The CBC and CTV are both projecting that Canada’s Liberal party will win the national election, and that Justin Trudeau will be the new prime minister.

Per the Guardian, here is how the vote has approximately broken down:

  • Liberals: 57.9% of the vote
  • Conservatives: 19.9%
  • NDP: 17.5%

The New York Times characterizes Trudeau’s win as an “upset.” For further context, we turn to senior Canadian correspondent at The Hairpin, Haley Mlotek:

Today is a federal election and my first time voting as an ex-pat. Canadians vote for candidates in their electoral district (called a “riding”), as per the regulations of Canada’s electoral system; there are currently twenty-three registered political parties candidates can be affiliated with, but the predominant parties to watch are the Conservatives, the Liberals, and the National Democratic Party (known as the NDP), as well as, to a slightly lesser extent, the Green Party and the Bloc Quebecois. Candidates who win a riding represent that district as a Member of Parliament (known as MPs), and the party with the most winning candidates becomes the ruling government and their leader the Prime Minister. The risk of splitting the vote is high, and real, particularly between the two left-leaning parties, the Liberals and the NDP. As voters, we can vote for the candidate we think would be best for our neighbourhoods, or we can vote for the candidate who belongs to the party we want to become the ruling government, or we can hope for a candidate who fulfills both those requirements. It is…confusing!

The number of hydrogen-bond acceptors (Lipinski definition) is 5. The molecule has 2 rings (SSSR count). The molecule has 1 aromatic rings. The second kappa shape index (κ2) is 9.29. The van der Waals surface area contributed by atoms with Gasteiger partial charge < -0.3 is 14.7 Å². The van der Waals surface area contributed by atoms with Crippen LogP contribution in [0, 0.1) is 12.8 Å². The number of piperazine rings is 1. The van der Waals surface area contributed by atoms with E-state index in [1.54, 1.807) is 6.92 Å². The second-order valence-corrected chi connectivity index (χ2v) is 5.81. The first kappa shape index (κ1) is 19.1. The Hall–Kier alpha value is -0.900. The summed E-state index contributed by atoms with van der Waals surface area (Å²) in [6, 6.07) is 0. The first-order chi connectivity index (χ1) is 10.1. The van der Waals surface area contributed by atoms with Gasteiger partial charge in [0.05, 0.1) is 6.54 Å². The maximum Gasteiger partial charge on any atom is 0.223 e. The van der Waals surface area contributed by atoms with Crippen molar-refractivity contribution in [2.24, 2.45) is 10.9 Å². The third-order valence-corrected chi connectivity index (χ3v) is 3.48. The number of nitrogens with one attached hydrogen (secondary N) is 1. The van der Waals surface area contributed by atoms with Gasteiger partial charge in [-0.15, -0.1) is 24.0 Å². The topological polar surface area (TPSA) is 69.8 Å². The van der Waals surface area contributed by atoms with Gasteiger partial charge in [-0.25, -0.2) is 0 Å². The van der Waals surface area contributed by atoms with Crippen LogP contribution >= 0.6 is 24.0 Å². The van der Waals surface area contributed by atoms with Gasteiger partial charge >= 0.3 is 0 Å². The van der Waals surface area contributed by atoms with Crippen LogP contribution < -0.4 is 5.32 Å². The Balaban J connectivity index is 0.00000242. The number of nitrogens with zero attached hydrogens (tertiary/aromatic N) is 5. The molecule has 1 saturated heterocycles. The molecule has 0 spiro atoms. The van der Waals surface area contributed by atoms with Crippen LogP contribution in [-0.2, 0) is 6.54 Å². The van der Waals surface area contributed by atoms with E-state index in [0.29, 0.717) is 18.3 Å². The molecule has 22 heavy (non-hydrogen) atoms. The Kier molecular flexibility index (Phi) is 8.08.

“I’m glad I voted for Drake, my country’s new prime minister,” Mlotek tells Gawker.

It is not yet clear whether the Liberal party will have the numbers to win a majority.

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